Portland Walks and Urban Hikes

"The Settling of the West," 1936, by Edward Quigley, one of several WPA murals inside Portland's Irvington School

Friday, March 25, 2011

Hiking the Wildwood: 3 days at 2 miles per hour

We love mile markers: a blue blaze and quarter-
mile increments were trail highlights.
The dog joined us on Day 3.
It’s the longest hiking trail within a U.S. city’s limits. Portland, Oregon’s Forest Park invites you to travel deep into its 5,000 wooded acres via a 30-mile-long wilderness trail, the Wildwood Trail. At about the 800 foot elevation line hidden in the folds of this rugged landscape, the Wildwood carries you into and out of deep ravines, through mature forests of Douglas fir, cedar and hemlock, and across countless streams. All the while, you never leave Portland city limits. At times, views of Mt. St. Helens or Mt. Rainier peak through. In places, clangs, booms and whistles of docks, tugboats and trains pierce the cathedral-like calm. Pileated woodpeckers laugh maniacally, bald eagles soar silently above the fir tops and songbirds welcome you with outbursts of joy as you pass through their world.

Eight year old Eleanor wanted to claim the Wildwood. So this spring break, with mornings in the 30s and grey skies occasionally gracing us with showers, we hiked its length, plus 6 extra miles. The route brought us off the Wildwood the first night, down a mudslide of a firelane, to a motel on the highway below the park. The second night brought us to some friends’ home in a quiet dead-end above the park, and the last day, we walked to our house just beyond the park’s north end.

Most people hike the Wildwood in segments, looping onto it from firelanes and side trails that carry you down to the trail from streets above or up from the neighborhoods or highway below.

Stumps of trees cut a century ago nurture new life.
But a one-way excursion heightens the sense of adventure, of discovery and of awe at the length and wilderness that the Wildwood traverses. It's a landscape that has been logged, yes, but is in robust recovery, as wild-seeming in places as some of the more remote areas of the Olympic peninsula.

A one-way excursion on the Wildwood like mine is possible, even if you don’t have friends living up on Skyline Boulevard.

Start at Mile 0, at the Vietnam Memorial in Washington Park. Pass through the Arboretum and below homes perched on hills; climb to the Pittock Mansion, and vow to come back another day when your feet are not caked in mud; descend trails cut by Mr. Pittock to Cornell Road and the Audubon’s sanctuaries. That’s at mile 5, and visiting the birds who live there adds a nice educational component. We ate lunch watching a spotted owl preen, crouch and swivel on the arm of a volunteer. From there, it’s down to Balch Creek, then up and out of the canyon, then traveling above the Willamette Heights neighborhood. After a bit, the neighborhood peters out and it’s just you, a few dogs and their owners and miles of trail.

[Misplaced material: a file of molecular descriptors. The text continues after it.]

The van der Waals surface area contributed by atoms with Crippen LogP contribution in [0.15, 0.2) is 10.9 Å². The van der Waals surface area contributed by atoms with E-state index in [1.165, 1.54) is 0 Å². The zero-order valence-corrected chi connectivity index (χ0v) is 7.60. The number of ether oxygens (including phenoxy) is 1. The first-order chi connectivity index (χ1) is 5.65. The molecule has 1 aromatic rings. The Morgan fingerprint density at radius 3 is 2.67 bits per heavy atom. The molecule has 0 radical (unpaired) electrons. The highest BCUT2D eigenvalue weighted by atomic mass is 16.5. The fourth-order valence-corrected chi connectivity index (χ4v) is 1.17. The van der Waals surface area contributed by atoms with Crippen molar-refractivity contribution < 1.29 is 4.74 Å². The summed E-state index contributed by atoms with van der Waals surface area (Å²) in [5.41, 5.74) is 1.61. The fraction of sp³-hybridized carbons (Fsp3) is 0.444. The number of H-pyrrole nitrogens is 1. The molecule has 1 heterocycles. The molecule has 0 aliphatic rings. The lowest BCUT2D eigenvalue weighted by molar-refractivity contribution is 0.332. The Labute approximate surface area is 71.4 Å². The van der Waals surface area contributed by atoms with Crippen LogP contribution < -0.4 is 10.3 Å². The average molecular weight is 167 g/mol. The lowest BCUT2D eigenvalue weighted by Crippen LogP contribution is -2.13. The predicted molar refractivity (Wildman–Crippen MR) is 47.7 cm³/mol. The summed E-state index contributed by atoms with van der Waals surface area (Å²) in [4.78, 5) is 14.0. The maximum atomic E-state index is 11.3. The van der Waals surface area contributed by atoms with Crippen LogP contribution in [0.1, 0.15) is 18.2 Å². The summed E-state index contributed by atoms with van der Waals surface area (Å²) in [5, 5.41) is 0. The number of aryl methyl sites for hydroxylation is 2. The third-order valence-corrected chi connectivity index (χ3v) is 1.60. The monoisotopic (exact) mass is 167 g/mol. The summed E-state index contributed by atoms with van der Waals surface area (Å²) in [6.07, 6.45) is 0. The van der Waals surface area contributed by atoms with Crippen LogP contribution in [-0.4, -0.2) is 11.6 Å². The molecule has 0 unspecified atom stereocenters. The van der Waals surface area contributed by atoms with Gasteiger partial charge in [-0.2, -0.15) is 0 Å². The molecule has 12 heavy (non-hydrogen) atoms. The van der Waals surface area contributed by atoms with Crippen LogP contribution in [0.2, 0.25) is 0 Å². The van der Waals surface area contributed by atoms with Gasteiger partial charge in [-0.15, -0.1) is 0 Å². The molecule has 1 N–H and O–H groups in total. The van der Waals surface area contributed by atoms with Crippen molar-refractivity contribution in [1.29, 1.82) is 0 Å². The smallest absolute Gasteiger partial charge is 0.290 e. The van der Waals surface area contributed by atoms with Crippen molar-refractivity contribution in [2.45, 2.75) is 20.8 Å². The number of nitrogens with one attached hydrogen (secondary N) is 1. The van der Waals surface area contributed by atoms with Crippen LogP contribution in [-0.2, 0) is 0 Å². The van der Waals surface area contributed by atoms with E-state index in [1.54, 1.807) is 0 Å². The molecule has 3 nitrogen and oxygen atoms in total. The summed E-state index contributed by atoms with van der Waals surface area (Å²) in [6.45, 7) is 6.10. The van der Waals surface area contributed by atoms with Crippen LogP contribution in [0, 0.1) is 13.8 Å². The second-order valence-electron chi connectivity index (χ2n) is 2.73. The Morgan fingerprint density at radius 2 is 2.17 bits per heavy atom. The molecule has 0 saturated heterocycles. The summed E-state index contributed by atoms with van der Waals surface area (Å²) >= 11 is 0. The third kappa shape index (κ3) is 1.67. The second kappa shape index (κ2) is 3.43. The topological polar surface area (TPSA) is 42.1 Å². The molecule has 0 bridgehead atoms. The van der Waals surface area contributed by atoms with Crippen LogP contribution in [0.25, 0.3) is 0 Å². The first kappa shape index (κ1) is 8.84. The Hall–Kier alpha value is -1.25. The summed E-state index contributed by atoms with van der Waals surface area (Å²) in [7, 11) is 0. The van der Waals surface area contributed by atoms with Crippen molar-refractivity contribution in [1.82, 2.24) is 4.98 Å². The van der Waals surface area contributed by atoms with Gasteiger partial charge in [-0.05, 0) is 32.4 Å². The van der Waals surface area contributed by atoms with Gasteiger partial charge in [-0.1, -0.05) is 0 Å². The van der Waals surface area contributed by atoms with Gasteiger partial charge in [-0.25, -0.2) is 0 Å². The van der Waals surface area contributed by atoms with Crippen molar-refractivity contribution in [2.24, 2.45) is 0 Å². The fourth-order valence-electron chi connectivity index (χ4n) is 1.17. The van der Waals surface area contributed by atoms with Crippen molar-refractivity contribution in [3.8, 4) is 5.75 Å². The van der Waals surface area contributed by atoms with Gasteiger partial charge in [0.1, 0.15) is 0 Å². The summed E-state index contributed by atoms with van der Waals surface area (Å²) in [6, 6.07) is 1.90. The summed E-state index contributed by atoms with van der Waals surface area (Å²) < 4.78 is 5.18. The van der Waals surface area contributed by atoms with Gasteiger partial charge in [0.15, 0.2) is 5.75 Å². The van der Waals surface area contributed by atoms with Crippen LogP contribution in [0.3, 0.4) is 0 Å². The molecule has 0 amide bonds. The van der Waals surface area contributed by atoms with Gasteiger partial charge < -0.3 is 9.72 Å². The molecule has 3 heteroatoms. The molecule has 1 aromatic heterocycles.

Oxalis, one of countless shades of green in the park.
We stopped at Mile 11 at about 4 p.m. and hiked down the very steep Firelane 1 to its start at St. Helens Road and Yeon Avenue, where La Quinta Inn provided just the sort of oddball juxtaposition I like on a walk. A swim in the pool, pizza delivered by Bellagios, two hours of fluff tv, and snuggling in a big clean bed made for a perfect day’s end.

There are no other motels next to the trail, so the 11 mile mark is the best place to descend if you want to spend the night in a warm bed other than your own. (Camping is not allowed in the park.)

A true friend shares the last of her frozen
peaches with some tired hikers.
Day Two took us back up the firelane, about 1.8 miles of mud alternating with wash outs. Views of trains and tank farms below offer disturbing but interesting juxtapositions with the firelane’s wild, tumbling streams and beautiful stands of Oregon white oak and madrona (relatively rare in Forest Park; seen along the lower elevations above Highway 30). Once back on the Wildwood, we walked to our friends’ home for a day’s distance of 14 miles. The next day we hiked to the Wildwood’s end at Newberry Road, and three more miles to our house.
The end of the trail.

But if you care to walk faster than our two-mile-per hour pace, you could make Day 2 as long as you want, even making it to Newberry Road, at the end of the Wildwood. There, you can walk downhill on Newberry (about 1.5 miles) to Highway 30 and a TriMet bus stop where you can pick the mud out of your boots while you wait for the ride back to town. For a shorter walk, bail off the Wildwood at many places between the 20 and 28 mile marks, heading downhill on firelanes or trails. You’ll end up at or near a TriMet bus stop on the highway.

The Wildwood’s a great walk for kids: level, runnable and so, so close to Portland neighborhoods. If you go, Marcy Houle’s book One City’s Wilderness is an indispensable guide. In print since the 1980s, it’s been updated in 2010 with new maps, full color photos of the birds and plants you’ll see, and great stories that explain the landscape you’ll pass through. The Forest Park Conservancy, a nonprofit advocacy group, leads frequent walks into the park, and offers interpretation, opportunities to help remove invasives or maintain trails, and a wealth of other information about the park.


Adam Sawyer said...

What a great trip. Congrats Eleanor!

Susan Kearns said...

Nice job! At age 44 I just bought my first backpack and plan on doing many hikes this summer. We did a portion of the Wildwood today. A 5 mile loop.

sewa mobil said...

Nice article, thanks for the information.

Carolyn said...

Congrats Eleanor!

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Chiropractor Portland, Oregon said...

2 Miles an hour seems like a really good pace on that terrain with a little one. Good job!